My child does not need to be sized up either. I raise her to enjoy things. To not look at everything gendered. We own dresses but I allow my kid to play in dirt. To splash puddles. I let her roll in grass and feel the sun on her face. We pick flowers and we touch bugs. We don’t own white ruffle socks. We wear sunblock and I like to sprits her with body spray before we go out on mommy daughter dates. If you see my child with a snot on her face or a stain on her shirt, its not because I was a teen mom. She is five. She will learn. Maybe we ran out of tissues. Maybe you caught us during one of her meltdowns. It happens to us all.

   Discipline is my last topic. I use it. I use it at home and at school. At the library or in the middle of target. I am 22 but I use it. I do not have to tell you how. I should not have to tell you when. Or if it is affective. Its my business. And my child. I am 22 but I am not an idiot. I believe that no means no. I also will do time out any where. Any time. For real. I will give a two minute time out in the middle of the frozen veggies. You all have witnessed it. It was probably me. And my kid who was upset over nothing. Or candy. Or wanting a toy. Mostly over nothing. I know how to discipline. So don’t tell me how.

  I hope that all stigmas could one day disappear. For everyone not just me. I wish i could hear more sincerity and less judgement. When you are 34 with a newborn and I am 22 with a 5 year old– I know what I mean when I talk about potty training or tantrums. I know because I went through it as a mother. So do not declare my advice as worthless because I did not have the same path to motherhood as you.

  I know that some mothers, of all ages or situations, do actually fit the stigma criteria. Using welfare or unemployment to cheat working. Using medicaid to avoid having no health care because they don’t want to pay. Some don’t want to work or go to school. Some women have tattoos and some don’t. We are all different. God will judge. Leave it to the big man. The rest of you just worry about your own lives.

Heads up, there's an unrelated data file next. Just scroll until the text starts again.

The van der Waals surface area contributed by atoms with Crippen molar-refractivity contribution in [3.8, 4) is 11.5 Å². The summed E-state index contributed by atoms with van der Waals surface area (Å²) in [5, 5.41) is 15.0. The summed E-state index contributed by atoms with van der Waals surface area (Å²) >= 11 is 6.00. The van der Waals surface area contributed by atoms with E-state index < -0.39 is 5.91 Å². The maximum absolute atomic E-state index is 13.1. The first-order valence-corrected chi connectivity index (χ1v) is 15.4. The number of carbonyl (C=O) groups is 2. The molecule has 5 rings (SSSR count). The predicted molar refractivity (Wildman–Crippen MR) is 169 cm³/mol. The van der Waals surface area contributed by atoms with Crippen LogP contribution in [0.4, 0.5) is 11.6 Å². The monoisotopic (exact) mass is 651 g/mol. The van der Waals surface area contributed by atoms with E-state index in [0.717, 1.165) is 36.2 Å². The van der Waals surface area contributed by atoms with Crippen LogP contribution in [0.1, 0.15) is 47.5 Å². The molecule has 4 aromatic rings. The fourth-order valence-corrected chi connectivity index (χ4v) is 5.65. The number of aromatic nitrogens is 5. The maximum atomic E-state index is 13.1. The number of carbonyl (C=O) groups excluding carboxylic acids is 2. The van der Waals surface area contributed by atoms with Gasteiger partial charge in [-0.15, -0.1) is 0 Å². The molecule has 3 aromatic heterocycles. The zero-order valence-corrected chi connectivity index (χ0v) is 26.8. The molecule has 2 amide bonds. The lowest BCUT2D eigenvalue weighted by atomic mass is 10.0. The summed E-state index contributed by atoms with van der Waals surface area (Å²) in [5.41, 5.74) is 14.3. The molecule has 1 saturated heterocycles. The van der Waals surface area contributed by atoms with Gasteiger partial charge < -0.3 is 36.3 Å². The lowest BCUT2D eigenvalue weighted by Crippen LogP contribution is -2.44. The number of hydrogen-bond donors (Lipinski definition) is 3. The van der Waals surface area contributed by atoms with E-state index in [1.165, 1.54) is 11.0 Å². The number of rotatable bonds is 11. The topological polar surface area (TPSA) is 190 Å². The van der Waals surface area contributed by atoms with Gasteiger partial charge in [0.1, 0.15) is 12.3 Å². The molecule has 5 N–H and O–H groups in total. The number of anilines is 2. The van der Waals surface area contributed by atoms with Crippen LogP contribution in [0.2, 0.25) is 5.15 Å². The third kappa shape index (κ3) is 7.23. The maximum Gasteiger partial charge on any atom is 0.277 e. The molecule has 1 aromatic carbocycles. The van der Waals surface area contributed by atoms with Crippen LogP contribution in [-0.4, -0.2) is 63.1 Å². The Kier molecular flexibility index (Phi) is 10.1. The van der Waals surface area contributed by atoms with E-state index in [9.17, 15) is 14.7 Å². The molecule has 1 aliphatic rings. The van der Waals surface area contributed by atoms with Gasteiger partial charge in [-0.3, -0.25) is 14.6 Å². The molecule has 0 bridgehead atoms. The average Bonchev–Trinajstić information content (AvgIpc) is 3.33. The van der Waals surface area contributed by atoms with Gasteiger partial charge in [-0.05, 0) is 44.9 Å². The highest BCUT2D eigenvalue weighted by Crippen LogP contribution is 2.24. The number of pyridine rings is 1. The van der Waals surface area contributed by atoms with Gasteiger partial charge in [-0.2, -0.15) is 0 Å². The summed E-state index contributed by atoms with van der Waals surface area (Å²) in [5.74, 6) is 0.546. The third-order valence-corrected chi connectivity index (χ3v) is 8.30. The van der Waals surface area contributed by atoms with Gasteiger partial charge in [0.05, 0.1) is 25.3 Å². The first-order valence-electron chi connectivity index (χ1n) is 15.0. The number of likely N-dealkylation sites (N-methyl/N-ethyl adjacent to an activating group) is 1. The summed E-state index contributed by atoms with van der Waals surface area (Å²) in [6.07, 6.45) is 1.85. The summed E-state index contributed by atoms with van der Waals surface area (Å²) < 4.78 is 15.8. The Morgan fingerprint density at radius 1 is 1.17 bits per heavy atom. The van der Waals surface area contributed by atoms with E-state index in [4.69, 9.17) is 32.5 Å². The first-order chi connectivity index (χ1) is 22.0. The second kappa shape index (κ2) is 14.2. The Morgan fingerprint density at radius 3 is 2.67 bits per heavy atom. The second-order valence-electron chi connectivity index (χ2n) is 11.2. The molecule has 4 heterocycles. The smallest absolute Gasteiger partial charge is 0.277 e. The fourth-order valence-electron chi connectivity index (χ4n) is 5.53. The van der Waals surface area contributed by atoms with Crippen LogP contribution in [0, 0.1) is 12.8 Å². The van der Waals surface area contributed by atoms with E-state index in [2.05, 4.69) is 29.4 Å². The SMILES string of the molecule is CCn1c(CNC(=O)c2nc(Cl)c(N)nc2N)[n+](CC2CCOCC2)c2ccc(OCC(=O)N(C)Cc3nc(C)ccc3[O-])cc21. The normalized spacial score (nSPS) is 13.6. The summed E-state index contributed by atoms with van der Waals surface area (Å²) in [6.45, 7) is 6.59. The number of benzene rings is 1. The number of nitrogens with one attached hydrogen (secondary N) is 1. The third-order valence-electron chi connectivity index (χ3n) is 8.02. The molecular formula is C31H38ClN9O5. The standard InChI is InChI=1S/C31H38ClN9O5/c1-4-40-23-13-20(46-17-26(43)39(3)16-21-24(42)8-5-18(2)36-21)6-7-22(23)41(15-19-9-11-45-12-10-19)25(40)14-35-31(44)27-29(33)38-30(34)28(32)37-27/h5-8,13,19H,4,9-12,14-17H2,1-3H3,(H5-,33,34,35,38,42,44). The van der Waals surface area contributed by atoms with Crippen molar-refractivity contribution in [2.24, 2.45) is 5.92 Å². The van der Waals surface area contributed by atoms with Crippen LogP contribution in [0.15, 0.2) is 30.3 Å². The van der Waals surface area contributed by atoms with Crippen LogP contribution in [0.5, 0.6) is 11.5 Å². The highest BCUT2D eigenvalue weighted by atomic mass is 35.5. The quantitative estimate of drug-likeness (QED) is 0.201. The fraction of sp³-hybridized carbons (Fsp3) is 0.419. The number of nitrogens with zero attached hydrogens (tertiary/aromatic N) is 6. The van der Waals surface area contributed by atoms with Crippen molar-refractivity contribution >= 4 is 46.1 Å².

Next time you see a young mother, give her more credit. Without knowing her story, accept her as a human. Smile at her baby. Don’t ask if she is married. Do not tell her what to do. Treat her like you want to be treated. Guess what? It won’t kill you not to know her business. She might even be friendly. Imagine that.

feministingmama

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4 thoughts on “Myth busters: teen mom stigmas

  1. What a fantastically fierce post. Honestly, you could (should!) submit a version of this to an online magazine or newspaper like Salon.com or Huffington Post or even NY Times Modern Love column. Seriously.

    So as it happens, without any disrespect to you or any young single mother ever, I DO wonder how you “do it” but not in an insulting way – I often wonder how ANY mom does any of it, and especially working mothers. I’m a stay at home mom of 2 and I sometimes can barely struggle through a day.

    But I know what you mean about that phrase, because I also get that same thing because my daughter has celiac disease. How do you DO IT people ask, and I’m like, um, well you just DO it cause there is NO alternative.

    It sounds like your energy and devotion to your dear daughter – and your energy and devotion to forging your own life, is what enables you to do it. Every. Day.

    So you go, you fierce young talented full of love going to college single mom. You will help change perceptions of stereotypes with your words, and if not, then those people are not worth wasting time over.
    -Dana

    • Thank you so much!!!

      Yes I mean I just do it because I have to. I have no other choice but that’s because I give myself no other choice. I would love to submit my work! I started blogging this way after I have enough material I can start to. It just comes out.

      Some days I want to rip my hair out and other days are amazing. Its how we all feel as mothers. We have a love hate relationship with mothering because it is no walk in the park. But we do it.

      And yes I know I read some about you and your children. I would ask you how you do it too haha but I know we just do our best for our children.

      Thanks again for the kind words! And for reading my rants!

  2. I enjoy reading your blog because it helps me see things from a new perspective. I did social work for a year and sometimes worked with teen moms. Let me just say you are a very motivated and clear-headed woman. And it is awesome to hear your story. Thank you for sharing. I’m too introverted to ask strangers those questions (thankfully), but I can’t say I don’t think them. It’s a good reminder not to judge others.

    • Thank you so much! I think its rough with teen mothers because we are all people and a lot has to do with personality not age. Also its not all about how we were raised. My childhood was somewhat of a horror show as far as my parents and the way they parented me. But I love being a mother. I think people do judge a little harsh but its OK. Its human nature. 🙂 thanks for reading! I try to get personal but be funny too.